JTA president criticizes government’s STEM plans

President of the Jamaica Teachers Association, Owen Speid, has criticised the government’s decision to build six STEM schools to operate outside the current education system.

Owen Speid, president of the Jamaica Teacher’s Association. (Photo: Courtesy JTA)

The acronym STEM means science, technology, engineering and Mathematics. Prime Minister Andrew Holness announced on Sunday (Nov 24) that the government, in partnership with China, will be building six schools that will focus on STEM areas.

Speid believes this move will cause a further exodus from the regular system of teachers, who will be attracted by higher salaries.

“It seems to me as if there is a plan to lure the STEM teachers into that system, by maybe paying them some more money. We’re saying that if you do that, then it’s going to cause a strain on the regular school system,” he said. If you pull them away from the regular set up, you’re going to be left with neither root, branch, nor stem, in the end for these regular children,” Speid said.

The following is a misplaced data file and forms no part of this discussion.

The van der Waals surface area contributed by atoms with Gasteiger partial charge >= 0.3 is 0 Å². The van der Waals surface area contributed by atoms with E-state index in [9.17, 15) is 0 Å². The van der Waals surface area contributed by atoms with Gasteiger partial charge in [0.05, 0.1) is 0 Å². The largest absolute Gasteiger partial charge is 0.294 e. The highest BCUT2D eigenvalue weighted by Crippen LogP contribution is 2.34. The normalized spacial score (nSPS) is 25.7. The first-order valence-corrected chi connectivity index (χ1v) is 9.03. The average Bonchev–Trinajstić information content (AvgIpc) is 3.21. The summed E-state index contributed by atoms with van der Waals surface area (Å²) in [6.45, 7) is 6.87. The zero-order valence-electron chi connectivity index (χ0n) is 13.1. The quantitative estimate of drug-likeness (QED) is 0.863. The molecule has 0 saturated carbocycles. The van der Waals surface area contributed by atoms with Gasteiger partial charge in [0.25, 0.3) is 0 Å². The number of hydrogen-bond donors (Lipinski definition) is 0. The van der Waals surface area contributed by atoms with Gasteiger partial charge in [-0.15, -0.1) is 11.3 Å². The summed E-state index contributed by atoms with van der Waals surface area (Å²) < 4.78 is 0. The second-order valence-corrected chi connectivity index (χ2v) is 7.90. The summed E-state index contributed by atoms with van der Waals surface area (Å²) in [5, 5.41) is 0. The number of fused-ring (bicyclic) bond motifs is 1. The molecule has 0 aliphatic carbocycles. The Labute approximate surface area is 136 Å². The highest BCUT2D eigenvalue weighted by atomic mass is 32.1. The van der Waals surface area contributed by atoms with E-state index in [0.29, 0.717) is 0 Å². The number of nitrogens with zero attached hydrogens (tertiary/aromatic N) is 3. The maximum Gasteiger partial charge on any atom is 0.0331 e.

He believes that the money being spent to build these news schools could be better used to develop the current school system. “I went to a high school, and when I went there, I saw that the grade seven block was all partitioned by blackboards,” he said, adding that the lack of resources in the school system continues to be an issue.

He added: “We are so good at sports, yet Jamaica doesn’t have a sporting university. GC Foster is just there lying down waiting. We should be seeking to develop the property at GC Foster, give them the infrastructure, and change it from college to university. That way we’ll have more foreign exchange because people from abroad will want to come because a university is different from a college.”